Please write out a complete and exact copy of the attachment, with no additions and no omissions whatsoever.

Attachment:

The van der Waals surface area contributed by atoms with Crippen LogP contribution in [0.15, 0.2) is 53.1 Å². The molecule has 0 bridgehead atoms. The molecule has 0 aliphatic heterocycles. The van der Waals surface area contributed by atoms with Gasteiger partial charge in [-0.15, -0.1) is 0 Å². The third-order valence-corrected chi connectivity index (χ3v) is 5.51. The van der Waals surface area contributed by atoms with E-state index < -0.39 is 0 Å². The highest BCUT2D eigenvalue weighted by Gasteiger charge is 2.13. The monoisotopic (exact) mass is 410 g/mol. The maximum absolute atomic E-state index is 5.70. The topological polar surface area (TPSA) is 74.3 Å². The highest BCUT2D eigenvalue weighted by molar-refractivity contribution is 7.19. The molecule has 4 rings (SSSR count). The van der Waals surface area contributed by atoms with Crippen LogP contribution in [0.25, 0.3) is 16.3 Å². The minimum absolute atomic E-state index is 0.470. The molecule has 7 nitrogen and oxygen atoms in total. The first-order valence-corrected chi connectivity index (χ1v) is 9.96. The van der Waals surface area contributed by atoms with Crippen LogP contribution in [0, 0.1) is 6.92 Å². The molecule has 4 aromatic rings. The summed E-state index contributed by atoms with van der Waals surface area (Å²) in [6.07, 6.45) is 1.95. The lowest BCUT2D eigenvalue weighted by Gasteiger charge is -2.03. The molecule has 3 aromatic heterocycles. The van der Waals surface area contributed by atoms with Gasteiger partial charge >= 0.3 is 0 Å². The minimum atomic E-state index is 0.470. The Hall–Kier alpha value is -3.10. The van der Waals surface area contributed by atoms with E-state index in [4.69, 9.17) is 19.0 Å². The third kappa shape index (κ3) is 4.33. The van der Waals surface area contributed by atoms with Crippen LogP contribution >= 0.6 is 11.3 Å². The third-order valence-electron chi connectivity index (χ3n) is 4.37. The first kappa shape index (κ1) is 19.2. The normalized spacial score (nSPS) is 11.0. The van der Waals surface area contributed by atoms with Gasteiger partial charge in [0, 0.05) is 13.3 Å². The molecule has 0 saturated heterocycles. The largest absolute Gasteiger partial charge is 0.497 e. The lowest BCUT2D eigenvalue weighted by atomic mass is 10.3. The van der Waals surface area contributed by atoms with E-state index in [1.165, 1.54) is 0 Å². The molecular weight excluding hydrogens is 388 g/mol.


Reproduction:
The van der Waals surface area contributed by atoms with Crippen LogP contribution in [0.15, 0.2) is 53.1 Å². The molecule has 0 bridgehead atoms. The molecule has 0 aliphatic heterocycles. The van der Waals surface area contributed by atoms with Gasteiger partial charge in [-0.15, -0.1) is 0 Å². The third-order valence-corrected chi connectivity index (χ3v) is 5.51. The van der Waals surface area contributed by atoms with E-state index < -0.39 is 0 Å². The highest BCUT2D eigenvalue weighted by Gasteiger charge is 2.13. The monoisotopic (exact) mass is 410 g/mol. The maximum absolute atomic E-state index is 5.70. The topological polar surface area (TPSA) is 74.3 Å². The highest BCUT2D eigenvalue weighted by molar-refractivity contribution is 7.19. The molecule has 4 rings (SSSR count). The van der Waals surface area contributed by atoms with Crippen LogP contribution in [0.25, 0.3) is 16.3 Å². The minimum absolute atomic E-state index is 0.470. The molecule has 7 nitrogen and oxygen atoms in total. The first-order valence-corrected chi connectivity index (χ1v) is 9.96. The van der Waals surface area contributed by atoms with Crippen LogP contribution in [0, 0.1) is 6.92 Å². The molecule has 4 aromatic rings. The summed E-state index contributed by atoms with van der Waals surface area (Å²) in [6.07, 6.45) is 1.95. The lowest BCUT2D eigenvalue weighted by Gasteiger charge is -2.03. The molecule has 3 aromatic heterocycles. The van der Waals surface area contributed by atoms with Gasteiger partial charge >= 0.3 is 0 Å². The minimum atomic E-state index is 0.470. The Hall–Kier alpha value is -3.10. The van der Waals surface area contributed by atoms with E-state index in [4.69, 9.17) is 19.0 Å². The third kappa shape index (κ3) is 4.33. The van der Waals surface area contributed by atoms with Crippen LogP contribution >= 0.6 is 11.3 Å². The third-order valence-electron chi connectivity index (χ3n) is 4.37. The first kappa shape index (κ1) is 19.2. The normalized spacial score (nSPS) is 11.0. The van der Waals surface area contributed by atoms with Gasteiger partial charge in [0, 0.05) is 13.3 Å². The molecule has 0 saturated heterocycles. The largest absolute Gasteiger partial charge is 0.497 e. The lowest BCUT2D eigenvalue weighted by atomic mass is 10.3. The van der Waals surface area contributed by atoms with E-state index in [1.165, 1.54) is 0 Å². The molecular weight excluding hydrogens is 388 g/mol.